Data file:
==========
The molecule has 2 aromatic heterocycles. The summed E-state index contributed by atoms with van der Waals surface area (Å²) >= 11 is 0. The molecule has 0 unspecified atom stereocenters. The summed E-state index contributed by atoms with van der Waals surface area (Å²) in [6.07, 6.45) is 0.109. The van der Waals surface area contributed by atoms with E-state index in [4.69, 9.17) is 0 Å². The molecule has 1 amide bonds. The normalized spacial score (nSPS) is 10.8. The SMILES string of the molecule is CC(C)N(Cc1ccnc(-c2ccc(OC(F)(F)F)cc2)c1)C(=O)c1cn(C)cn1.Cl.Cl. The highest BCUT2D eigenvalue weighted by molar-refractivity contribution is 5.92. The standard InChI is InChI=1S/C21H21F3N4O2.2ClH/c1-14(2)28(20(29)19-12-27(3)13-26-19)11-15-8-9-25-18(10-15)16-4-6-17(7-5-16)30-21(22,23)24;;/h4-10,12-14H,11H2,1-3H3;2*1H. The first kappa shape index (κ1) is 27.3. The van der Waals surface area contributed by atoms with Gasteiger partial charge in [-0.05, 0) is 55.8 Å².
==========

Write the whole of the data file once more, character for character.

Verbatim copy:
The molecule has 2 aromatic heterocycles. The summed E-state index contributed by atoms with van der Waals surface area (Å²) >= 11 is 0. The molecule has 0 unspecified atom stereocenters. The summed E-state index contributed by atoms with van der Waals surface area (Å²) in [6.07, 6.45) is 0.109. The van der Waals surface area contributed by atoms with E-state index in [4.69, 9.17) is 0 Å². The molecule has 1 amide bonds. The normalized spacial score (nSPS) is 10.8. The SMILES string of the molecule is CC(C)N(Cc1ccnc(-c2ccc(OC(F)(F)F)cc2)c1)C(=O)c1cn(C)cn1.Cl.Cl. The highest BCUT2D eigenvalue weighted by molar-refractivity contribution is 5.92. The standard InChI is InChI=1S/C21H21F3N4O2.2ClH/c1-14(2)28(20(29)19-12-27(3)13-26-19)11-15-8-9-25-18(10-15)16-4-6-17(7-5-16)30-21(22,23)24;;/h4-10,12-14H,11H2,1-3H3;2*1H. The first kappa shape index (κ1) is 27.3. The van der Waals surface area contributed by atoms with Gasteiger partial charge in [-0.05, 0) is 55.8 Å².